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Hierarchies in eukaryotic genome organization: Insights from polymer theory and simulations.

Iyer BV, Kenward M, Arya G - BMC Biophys (2011)

Bottom Line: Eukaryotic genomes possess an elaborate and dynamic higher-order structure within the limiting confines of the cell nucleus.Knowledge of the physical principles and the molecular machinery that govern the 3D organization of this structure and its regulation are key to understanding the relationship between genome structure and function.Here, we review results from these efforts and provide some additional insights that elucidate the relationship between structure and function at different hierarchical levels of genome organization.

View Article: PubMed Central - HTML - PubMed

Affiliation: Department of NanoEngineering, University of California San Diego, 9500 Gilman Drive, La Jolla, CA 92093-0448, USA. garya@ucsd.edu.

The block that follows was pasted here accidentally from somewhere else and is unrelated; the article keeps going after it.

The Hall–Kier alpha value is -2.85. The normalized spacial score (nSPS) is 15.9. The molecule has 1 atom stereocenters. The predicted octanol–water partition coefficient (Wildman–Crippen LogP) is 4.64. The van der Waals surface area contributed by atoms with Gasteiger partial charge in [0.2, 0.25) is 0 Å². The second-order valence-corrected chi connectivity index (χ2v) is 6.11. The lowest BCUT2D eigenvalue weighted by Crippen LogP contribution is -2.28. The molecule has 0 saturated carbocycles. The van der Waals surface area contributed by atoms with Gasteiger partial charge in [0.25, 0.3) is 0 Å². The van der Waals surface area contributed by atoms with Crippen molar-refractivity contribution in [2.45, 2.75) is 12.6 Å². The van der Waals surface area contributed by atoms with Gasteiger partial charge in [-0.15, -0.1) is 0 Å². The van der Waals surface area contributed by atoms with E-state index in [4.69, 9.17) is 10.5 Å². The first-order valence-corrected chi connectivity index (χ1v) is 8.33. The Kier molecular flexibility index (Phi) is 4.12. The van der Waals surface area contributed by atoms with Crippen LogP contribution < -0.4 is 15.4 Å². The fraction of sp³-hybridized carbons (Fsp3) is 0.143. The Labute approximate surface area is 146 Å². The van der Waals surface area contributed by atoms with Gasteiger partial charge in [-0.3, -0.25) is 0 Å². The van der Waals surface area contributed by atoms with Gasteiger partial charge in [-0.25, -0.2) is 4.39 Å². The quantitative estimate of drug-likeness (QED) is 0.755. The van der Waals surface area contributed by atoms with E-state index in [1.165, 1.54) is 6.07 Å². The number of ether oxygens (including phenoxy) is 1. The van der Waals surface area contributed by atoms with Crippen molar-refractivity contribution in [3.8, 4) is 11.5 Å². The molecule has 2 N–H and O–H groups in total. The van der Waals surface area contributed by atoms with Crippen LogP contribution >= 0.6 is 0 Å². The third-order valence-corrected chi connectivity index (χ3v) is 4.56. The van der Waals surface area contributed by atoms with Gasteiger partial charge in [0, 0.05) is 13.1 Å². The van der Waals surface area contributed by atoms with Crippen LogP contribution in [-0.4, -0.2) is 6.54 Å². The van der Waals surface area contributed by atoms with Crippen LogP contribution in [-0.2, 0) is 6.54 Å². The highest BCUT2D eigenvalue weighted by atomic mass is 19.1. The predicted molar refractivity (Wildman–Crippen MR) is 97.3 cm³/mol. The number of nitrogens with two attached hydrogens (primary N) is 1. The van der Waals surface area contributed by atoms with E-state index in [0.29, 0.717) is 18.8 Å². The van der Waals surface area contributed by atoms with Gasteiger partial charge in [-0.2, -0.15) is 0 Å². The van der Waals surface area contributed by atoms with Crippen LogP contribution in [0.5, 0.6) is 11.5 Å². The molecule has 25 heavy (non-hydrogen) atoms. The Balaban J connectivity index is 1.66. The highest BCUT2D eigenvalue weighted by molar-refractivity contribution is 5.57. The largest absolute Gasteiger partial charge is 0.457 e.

ABSTRACT
Eukaryotic genomes possess an elaborate and dynamic higher-order structure within the limiting confines of the cell nucleus. Knowledge of the physical principles and the molecular machinery that govern the 3D organization of this structure and its regulation are key to understanding the relationship between genome structure and function. Elegant microscopy and chromosome conformation capture techniques supported by analysis based on polymer models are important steps in this direction. Here, we review results from these efforts and provide some additional insights that elucidate the relationship between structure and function at different hierarchical levels of genome organization.